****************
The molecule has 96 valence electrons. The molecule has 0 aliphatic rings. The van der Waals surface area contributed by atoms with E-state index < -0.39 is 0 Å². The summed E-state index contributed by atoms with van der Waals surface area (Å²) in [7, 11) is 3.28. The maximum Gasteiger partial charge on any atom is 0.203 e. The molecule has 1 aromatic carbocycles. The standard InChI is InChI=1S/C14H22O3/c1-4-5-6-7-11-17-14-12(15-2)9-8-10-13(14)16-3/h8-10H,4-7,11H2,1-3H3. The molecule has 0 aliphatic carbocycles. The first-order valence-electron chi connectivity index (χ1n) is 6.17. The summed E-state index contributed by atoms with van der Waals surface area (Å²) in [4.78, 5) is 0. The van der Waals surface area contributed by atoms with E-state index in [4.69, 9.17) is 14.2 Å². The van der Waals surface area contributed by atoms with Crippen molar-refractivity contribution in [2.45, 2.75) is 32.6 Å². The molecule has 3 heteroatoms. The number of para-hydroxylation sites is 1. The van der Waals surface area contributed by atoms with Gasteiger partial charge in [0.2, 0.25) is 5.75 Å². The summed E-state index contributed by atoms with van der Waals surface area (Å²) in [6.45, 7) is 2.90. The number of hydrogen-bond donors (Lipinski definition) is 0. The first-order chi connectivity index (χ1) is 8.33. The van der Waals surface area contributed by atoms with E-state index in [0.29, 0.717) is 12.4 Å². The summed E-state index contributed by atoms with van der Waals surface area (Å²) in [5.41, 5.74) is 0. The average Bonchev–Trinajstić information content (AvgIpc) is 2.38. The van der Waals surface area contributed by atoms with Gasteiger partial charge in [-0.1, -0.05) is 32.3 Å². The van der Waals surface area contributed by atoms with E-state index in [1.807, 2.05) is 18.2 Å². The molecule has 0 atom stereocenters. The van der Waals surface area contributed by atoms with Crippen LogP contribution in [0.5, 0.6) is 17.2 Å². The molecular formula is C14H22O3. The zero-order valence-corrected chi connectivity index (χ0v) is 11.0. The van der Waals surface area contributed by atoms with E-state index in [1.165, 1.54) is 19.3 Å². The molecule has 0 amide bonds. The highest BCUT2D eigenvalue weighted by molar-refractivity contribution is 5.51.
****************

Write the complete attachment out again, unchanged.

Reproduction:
The molecule has 96 valence electrons. The molecule has 0 aliphatic rings. The van der Waals surface area contributed by atoms with E-state index < -0.39 is 0 Å². The summed E-state index contributed by atoms with van der Waals surface area (Å²) in [7, 11) is 3.28. The maximum Gasteiger partial charge on any atom is 0.203 e. The molecule has 1 aromatic carbocycles. The standard InChI is InChI=1S/C14H22O3/c1-4-5-6-7-11-17-14-12(15-2)9-8-10-13(14)16-3/h8-10H,4-7,11H2,1-3H3. The molecule has 0 aliphatic carbocycles. The first-order valence-electron chi connectivity index (χ1n) is 6.17. The summed E-state index contributed by atoms with van der Waals surface area (Å²) in [4.78, 5) is 0. The van der Waals surface area contributed by atoms with E-state index in [4.69, 9.17) is 14.2 Å². The van der Waals surface area contributed by atoms with Crippen molar-refractivity contribution in [2.45, 2.75) is 32.6 Å². The molecule has 3 heteroatoms. The number of para-hydroxylation sites is 1. The van der Waals surface area contributed by atoms with Gasteiger partial charge in [0.2, 0.25) is 5.75 Å². The summed E-state index contributed by atoms with van der Waals surface area (Å²) in [6.45, 7) is 2.90. The number of hydrogen-bond donors (Lipinski definition) is 0. The first-order chi connectivity index (χ1) is 8.33. The van der Waals surface area contributed by atoms with E-state index in [0.29, 0.717) is 12.4 Å². The summed E-state index contributed by atoms with van der Waals surface area (Å²) in [5.41, 5.74) is 0. The average Bonchev–Trinajstić information content (AvgIpc) is 2.38. The van der Waals surface area contributed by atoms with Gasteiger partial charge in [-0.1, -0.05) is 32.3 Å². The van der Waals surface area contributed by atoms with E-state index in [1.807, 2.05) is 18.2 Å². The molecule has 0 atom stereocenters. The van der Waals surface area contributed by atoms with Crippen LogP contribution in [0.5, 0.6) is 17.2 Å². The molecular formula is C14H22O3. The zero-order valence-corrected chi connectivity index (χ0v) is 11.0. The van der Waals surface area contributed by atoms with E-state index in [1.165, 1.54) is 19.3 Å². The molecule has 0 amide bonds. The highest BCUT2D eigenvalue weighted by molar-refractivity contribution is 5.51.